Well, That Sucks, Piedmont

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My first computer repair store was in Piedmont. I opened in October 2012 and was relatively successful. But the town seemed a little… odd. I was surprised at the number of customers who came in and grilled me about my background. They didn’t want to know my experience in computer repair, they wanted to know who my momma was, and who her momma was, aunts, cousins, you name it. Thankfully, I was prepared and my mother had provided a list of relatives and their occupation that I could refer to.

Like many towns, I encountered those who didn’t care what the cost was and then I encountered those who refused to pay the bare minimum. “Fixed income” was tossed around and there was more than one occasion that a customer was offended that I didn’t offer to fix their computer for free. One too many ice and thunderstorms prompted me to move my business closer to home. I haven’t visited Piedmont for more than a few minutes every couple of months, but the city keeps getting hit harder and harder.

It was announced earlier this month that 120 works at the CVG Piedmont plant were going to be out of work only six months after voting to unionize. It’s a shame that these families will face additional hardship and jobless. But when you live in a town that’s been crumbling for so long, when do you take the hint and look for work elsewhere?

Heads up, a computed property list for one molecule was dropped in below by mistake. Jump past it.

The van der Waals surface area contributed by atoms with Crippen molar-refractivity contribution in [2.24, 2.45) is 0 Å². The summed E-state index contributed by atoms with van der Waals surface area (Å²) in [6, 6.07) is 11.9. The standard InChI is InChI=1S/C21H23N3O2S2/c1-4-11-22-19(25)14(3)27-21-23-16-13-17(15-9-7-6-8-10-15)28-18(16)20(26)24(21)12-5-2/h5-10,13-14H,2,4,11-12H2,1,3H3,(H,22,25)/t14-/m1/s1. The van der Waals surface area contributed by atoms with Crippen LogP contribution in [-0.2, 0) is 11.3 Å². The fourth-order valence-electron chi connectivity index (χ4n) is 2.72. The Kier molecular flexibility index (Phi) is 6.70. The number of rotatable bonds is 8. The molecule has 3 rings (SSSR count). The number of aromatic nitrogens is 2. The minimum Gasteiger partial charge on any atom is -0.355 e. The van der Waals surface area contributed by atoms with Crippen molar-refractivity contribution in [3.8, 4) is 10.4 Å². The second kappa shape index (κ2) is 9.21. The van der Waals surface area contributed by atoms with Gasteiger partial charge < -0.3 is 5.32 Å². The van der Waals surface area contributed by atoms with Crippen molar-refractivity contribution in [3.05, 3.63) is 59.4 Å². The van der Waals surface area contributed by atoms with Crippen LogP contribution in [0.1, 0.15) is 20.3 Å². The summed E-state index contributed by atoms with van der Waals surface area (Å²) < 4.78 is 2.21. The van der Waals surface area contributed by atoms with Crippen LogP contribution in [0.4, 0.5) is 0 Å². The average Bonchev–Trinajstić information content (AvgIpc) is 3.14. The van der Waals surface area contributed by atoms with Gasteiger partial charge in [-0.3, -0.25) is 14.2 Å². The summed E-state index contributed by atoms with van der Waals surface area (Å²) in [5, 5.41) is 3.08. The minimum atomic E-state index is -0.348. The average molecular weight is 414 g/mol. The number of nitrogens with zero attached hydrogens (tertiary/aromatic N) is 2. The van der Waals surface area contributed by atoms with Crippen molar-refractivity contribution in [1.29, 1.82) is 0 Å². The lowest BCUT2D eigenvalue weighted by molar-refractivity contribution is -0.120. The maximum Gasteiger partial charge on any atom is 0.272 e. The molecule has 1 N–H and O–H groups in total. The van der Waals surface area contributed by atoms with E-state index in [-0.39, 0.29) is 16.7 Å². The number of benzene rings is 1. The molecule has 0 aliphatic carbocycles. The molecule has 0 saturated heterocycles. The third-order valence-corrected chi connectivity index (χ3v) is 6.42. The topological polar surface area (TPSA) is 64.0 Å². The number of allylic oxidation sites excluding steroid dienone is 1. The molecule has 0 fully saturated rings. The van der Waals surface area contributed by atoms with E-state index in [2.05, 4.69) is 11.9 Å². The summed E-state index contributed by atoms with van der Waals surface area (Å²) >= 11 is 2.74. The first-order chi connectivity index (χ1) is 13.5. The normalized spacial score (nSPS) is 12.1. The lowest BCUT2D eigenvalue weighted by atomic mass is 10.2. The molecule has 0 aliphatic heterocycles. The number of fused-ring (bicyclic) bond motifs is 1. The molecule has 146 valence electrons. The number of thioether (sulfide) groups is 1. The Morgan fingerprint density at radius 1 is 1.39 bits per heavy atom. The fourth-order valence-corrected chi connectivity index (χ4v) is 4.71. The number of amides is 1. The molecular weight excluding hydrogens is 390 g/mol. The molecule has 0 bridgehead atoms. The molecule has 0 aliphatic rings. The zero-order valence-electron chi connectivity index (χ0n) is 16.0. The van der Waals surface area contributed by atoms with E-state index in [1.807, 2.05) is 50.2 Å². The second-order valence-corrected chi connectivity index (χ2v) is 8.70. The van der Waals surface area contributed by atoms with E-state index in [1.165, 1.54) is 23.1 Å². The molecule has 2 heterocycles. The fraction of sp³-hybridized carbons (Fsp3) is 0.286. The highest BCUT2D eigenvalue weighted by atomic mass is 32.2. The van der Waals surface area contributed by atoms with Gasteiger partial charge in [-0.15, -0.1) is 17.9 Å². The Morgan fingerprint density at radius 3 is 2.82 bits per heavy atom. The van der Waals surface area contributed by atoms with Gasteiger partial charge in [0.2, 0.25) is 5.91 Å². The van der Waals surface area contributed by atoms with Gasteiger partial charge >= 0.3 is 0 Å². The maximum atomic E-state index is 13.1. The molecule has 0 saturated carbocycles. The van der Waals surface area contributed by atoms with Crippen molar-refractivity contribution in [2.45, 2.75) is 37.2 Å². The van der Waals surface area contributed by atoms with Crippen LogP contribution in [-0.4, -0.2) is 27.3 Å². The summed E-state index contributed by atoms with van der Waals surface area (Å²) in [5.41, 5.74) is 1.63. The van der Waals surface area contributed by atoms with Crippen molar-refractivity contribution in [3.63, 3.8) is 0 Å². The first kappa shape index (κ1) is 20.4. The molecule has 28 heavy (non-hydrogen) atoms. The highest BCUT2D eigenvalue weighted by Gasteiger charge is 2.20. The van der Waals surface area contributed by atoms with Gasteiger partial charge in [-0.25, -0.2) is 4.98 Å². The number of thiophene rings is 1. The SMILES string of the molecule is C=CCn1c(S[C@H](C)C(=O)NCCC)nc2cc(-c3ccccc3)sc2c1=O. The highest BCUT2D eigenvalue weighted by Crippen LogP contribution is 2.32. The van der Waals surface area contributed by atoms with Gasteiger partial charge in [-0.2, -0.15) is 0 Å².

I wish those families luck and hope that they will find work elsewhere. Piedmont may be a nice place to visit, but it certainly isn’t a place to make a living these days.

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Emily is the person to blame behind Surviving Alabama. She is a nerd, a mother, and sometimes pretends to be a writer (although there was that one legit writing job for a few years...). When she isn't writing, repairing computers, or designing websites, Emily is happily raising three children with her very understanding husband.

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